• Recognise and reflect on how integrating approaches from the fields of medical ethics and law, medical humanities, history of medicine and medical philosophy can complement and enrich understanding and analysis of key issues in medicine relating to the mind, the body and death. Situate present-day medical ideas, practices and institutions within a broader historical, cultural, legal and social context.
  • Develop an understanding of the ways in which creativity and creative practice can inform approaches to complex conceptual and practical problems in medicine.
  • Analyse ways in which contemporary agendas, interests and cultural contexts shape the telling of medical histories and, conversely, ways in which historical and social narratives may be used to serve contemporary agendas.
  • Cultivate values of professionalism including ethics, teamwork, narrative attentiveness, cultural competence, accountability, diligence and communication.

Scholarships

Students applying for this BSc are encouraged to apply for a Medical School Intercalated BSc Scholarship from the Institute of Medical Ethics. Application Forms and Guidelines are available here.  


With the exception of BSc Management and BSc Biomedical Engineering, all of Imperial College's intercalated BSc courses are split into Parts A, B and C. Parts A and B run from September until February and comprise teaching on the BSc course topic. Part C, which runs from March until May, gives students the opportunity to undertake a project.

The BSc project for Humanities, Philosophy and Law is a ten-week research project, which gives students a valuable opportunity to learn about research. The project is assessed via an oral presentation of the project (25% of Part C marks) and a project write-up (75% of Part C marks). Students will agree a project topic with their supervisor, and may choose whether to focus on medicine and history, the arts, philosophy, ethics, or law.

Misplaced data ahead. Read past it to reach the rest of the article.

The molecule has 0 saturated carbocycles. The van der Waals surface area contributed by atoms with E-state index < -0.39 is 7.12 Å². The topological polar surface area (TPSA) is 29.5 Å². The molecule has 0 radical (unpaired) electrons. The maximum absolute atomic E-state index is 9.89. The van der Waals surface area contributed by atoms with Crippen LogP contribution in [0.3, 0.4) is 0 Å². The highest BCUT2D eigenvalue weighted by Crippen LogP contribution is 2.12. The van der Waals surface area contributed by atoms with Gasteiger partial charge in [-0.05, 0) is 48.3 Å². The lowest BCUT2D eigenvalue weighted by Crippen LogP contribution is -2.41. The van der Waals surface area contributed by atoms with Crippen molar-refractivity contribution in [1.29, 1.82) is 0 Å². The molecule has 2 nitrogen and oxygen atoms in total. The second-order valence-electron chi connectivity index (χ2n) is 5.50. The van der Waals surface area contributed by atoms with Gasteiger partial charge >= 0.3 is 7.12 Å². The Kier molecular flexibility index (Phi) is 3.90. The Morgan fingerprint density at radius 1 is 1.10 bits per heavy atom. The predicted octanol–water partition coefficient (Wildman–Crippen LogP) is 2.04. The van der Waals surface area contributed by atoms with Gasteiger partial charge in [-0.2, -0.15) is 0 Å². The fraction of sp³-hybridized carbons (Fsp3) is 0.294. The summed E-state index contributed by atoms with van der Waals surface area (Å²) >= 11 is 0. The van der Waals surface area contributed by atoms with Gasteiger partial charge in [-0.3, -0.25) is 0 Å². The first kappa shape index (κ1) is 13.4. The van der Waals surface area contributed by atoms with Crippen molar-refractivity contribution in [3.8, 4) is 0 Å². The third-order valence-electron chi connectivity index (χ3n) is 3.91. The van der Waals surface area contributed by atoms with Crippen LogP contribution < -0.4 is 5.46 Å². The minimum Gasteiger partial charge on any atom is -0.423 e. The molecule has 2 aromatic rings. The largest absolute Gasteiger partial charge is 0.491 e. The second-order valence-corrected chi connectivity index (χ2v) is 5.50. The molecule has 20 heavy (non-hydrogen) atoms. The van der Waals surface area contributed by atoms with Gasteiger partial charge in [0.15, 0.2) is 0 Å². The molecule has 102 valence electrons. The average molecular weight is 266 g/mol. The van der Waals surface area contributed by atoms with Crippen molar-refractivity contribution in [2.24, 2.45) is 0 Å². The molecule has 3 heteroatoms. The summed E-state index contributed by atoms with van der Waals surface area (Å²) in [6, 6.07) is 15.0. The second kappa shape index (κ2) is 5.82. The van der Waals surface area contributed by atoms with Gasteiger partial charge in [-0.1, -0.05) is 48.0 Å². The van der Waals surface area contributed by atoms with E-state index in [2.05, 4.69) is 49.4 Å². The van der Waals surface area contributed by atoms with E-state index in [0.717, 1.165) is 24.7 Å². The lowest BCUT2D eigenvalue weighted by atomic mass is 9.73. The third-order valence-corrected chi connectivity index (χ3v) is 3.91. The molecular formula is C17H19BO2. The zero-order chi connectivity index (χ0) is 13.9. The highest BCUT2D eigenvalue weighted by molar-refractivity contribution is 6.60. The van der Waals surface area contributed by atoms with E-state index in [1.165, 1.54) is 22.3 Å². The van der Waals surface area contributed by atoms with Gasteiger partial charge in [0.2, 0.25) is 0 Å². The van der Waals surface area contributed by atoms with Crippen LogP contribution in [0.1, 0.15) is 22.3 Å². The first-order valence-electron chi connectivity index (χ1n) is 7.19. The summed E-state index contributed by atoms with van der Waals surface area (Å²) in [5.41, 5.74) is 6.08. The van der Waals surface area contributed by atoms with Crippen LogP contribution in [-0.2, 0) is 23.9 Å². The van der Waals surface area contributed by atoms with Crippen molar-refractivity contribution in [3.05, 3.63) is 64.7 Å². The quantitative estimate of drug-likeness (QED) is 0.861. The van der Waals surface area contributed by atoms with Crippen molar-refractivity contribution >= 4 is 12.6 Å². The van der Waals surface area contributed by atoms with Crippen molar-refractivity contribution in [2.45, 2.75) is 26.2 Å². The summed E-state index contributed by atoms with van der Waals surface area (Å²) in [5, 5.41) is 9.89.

Student project exploring 'the gift of life metaphor' for organ donations. (Sculpture: Janaki Desai)

Student project exploring 'the gift of life metaphor' for organ donations. (Sculpture: Janaki Desai)

Field trip to the Victoria and Albert Museum.

Field trip to the Victoria and Albert Museum.

Thinking about representing anatomy in a sculpture workshop.

Thinking about representing anatomy in a sculpture workshop.

Enhancing understanding of the body in an optional life drawing class.

Enhancing understanding of the body in an optional life drawing class.

Getting creative in a craft workshop.

Getting creative in a craft workshop.

Field trip to the Coroner's Court.

Field trip to the Coroner's Court.

Seminar in Hyde Park.

Seminar in Hyde Park.

Using photography to highligh uneven wealth distribution and how it affects access to healthcare. (Image: Shoaib Rizvi)

Using photography to highligh uneven wealth distribution and how it affects access to healthcare. (Image: Shoaib Rizvi)

Student project exploring 'boundaries' in relation to the landscape of the body. (Image: Jess Campbell)

Student project exploring 'boundaries' in relation to the landscape of the body. (Image: Jess Campbell)

Visual poetry workshop

Visual poetry workshop.